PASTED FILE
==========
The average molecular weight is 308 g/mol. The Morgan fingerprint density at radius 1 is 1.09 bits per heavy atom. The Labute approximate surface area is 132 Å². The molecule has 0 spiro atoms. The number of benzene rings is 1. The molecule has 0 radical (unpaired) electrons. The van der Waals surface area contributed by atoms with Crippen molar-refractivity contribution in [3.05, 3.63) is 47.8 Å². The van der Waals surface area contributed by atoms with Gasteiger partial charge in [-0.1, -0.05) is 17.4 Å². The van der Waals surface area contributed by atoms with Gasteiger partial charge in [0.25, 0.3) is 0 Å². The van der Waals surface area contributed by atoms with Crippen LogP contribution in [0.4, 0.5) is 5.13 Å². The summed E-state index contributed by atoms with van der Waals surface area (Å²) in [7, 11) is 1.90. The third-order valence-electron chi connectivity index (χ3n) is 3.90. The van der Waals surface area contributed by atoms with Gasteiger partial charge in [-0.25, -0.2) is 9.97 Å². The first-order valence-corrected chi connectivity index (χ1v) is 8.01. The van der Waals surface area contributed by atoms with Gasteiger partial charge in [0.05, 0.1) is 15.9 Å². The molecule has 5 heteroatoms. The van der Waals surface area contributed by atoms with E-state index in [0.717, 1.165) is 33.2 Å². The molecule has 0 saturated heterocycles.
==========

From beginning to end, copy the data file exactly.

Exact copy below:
The average molecular weight is 308 g/mol. The Morgan fingerprint density at radius 1 is 1.09 bits per heavy atom. The Labute approximate surface area is 132 Å². The molecule has 0 spiro atoms. The number of benzene rings is 1. The molecule has 0 radical (unpaired) electrons. The van der Waals surface area contributed by atoms with Crippen molar-refractivity contribution in [3.05, 3.63) is 47.8 Å². The van der Waals surface area contributed by atoms with Gasteiger partial charge in [-0.1, -0.05) is 17.4 Å². The van der Waals surface area contributed by atoms with Gasteiger partial charge in [0.25, 0.3) is 0 Å². The van der Waals surface area contributed by atoms with Crippen LogP contribution in [0.4, 0.5) is 5.13 Å². The summed E-state index contributed by atoms with van der Waals surface area (Å²) in [7, 11) is 1.90. The third-order valence-electron chi connectivity index (χ3n) is 3.90. The van der Waals surface area contributed by atoms with Gasteiger partial charge in [-0.25, -0.2) is 9.97 Å². The first-order valence-corrected chi connectivity index (χ1v) is 8.01. The van der Waals surface area contributed by atoms with Gasteiger partial charge in [0.05, 0.1) is 15.9 Å². The molecule has 5 heteroatoms. The van der Waals surface area contributed by atoms with E-state index in [0.717, 1.165) is 33.2 Å². The molecule has 0 saturated heterocycles.